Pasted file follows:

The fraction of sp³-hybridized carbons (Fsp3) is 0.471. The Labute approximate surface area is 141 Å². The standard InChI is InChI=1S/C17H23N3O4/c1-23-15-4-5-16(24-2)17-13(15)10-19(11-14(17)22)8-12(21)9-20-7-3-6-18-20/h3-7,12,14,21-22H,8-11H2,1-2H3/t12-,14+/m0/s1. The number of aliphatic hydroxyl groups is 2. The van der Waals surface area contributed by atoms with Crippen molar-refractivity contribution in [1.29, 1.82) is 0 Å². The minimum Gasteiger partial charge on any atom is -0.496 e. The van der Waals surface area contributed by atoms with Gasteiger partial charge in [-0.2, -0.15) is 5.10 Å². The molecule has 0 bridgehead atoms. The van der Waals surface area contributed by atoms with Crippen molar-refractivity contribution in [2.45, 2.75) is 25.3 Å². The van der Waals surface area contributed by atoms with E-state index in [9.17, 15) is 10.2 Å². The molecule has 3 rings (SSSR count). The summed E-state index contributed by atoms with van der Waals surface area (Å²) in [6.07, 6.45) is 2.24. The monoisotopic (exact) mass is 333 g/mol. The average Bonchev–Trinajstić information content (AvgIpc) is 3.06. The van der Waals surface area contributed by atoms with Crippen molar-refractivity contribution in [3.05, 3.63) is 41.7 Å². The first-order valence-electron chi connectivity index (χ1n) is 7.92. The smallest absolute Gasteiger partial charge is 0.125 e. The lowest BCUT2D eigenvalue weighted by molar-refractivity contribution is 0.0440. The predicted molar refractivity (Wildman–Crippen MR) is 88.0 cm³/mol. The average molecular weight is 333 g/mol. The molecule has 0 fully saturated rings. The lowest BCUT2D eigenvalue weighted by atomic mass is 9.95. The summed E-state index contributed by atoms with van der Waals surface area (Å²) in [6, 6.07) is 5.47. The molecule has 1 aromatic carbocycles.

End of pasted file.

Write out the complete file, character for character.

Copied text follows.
The fraction of sp³-hybridized carbons (Fsp3) is 0.471. The Labute approximate surface area is 141 Å². The standard InChI is InChI=1S/C17H23N3O4/c1-23-15-4-5-16(24-2)17-13(15)10-19(11-14(17)22)8-12(21)9-20-7-3-6-18-20/h3-7,12,14,21-22H,8-11H2,1-2H3/t12-,14+/m0/s1. The number of aliphatic hydroxyl groups is 2. The van der Waals surface area contributed by atoms with Crippen molar-refractivity contribution in [1.29, 1.82) is 0 Å². The minimum Gasteiger partial charge on any atom is -0.496 e. The van der Waals surface area contributed by atoms with Gasteiger partial charge in [-0.2, -0.15) is 5.10 Å². The molecule has 0 bridgehead atoms. The van der Waals surface area contributed by atoms with Crippen molar-refractivity contribution in [2.45, 2.75) is 25.3 Å². The van der Waals surface area contributed by atoms with E-state index in [9.17, 15) is 10.2 Å². The molecule has 3 rings (SSSR count). The summed E-state index contributed by atoms with van der Waals surface area (Å²) in [6.07, 6.45) is 2.24. The monoisotopic (exact) mass is 333 g/mol. The average Bonchev–Trinajstić information content (AvgIpc) is 3.06. The van der Waals surface area contributed by atoms with Crippen molar-refractivity contribution in [3.05, 3.63) is 41.7 Å². The first-order valence-electron chi connectivity index (χ1n) is 7.92. The smallest absolute Gasteiger partial charge is 0.125 e. The lowest BCUT2D eigenvalue weighted by molar-refractivity contribution is 0.0440. The predicted molar refractivity (Wildman–Crippen MR) is 88.0 cm³/mol. The average molecular weight is 333 g/mol. The molecule has 0 fully saturated rings. The lowest BCUT2D eigenvalue weighted by atomic mass is 9.95. The summed E-state index contributed by atoms with van der Waals surface area (Å²) in [6, 6.07) is 5.47. The molecule has 1 aromatic carbocycles.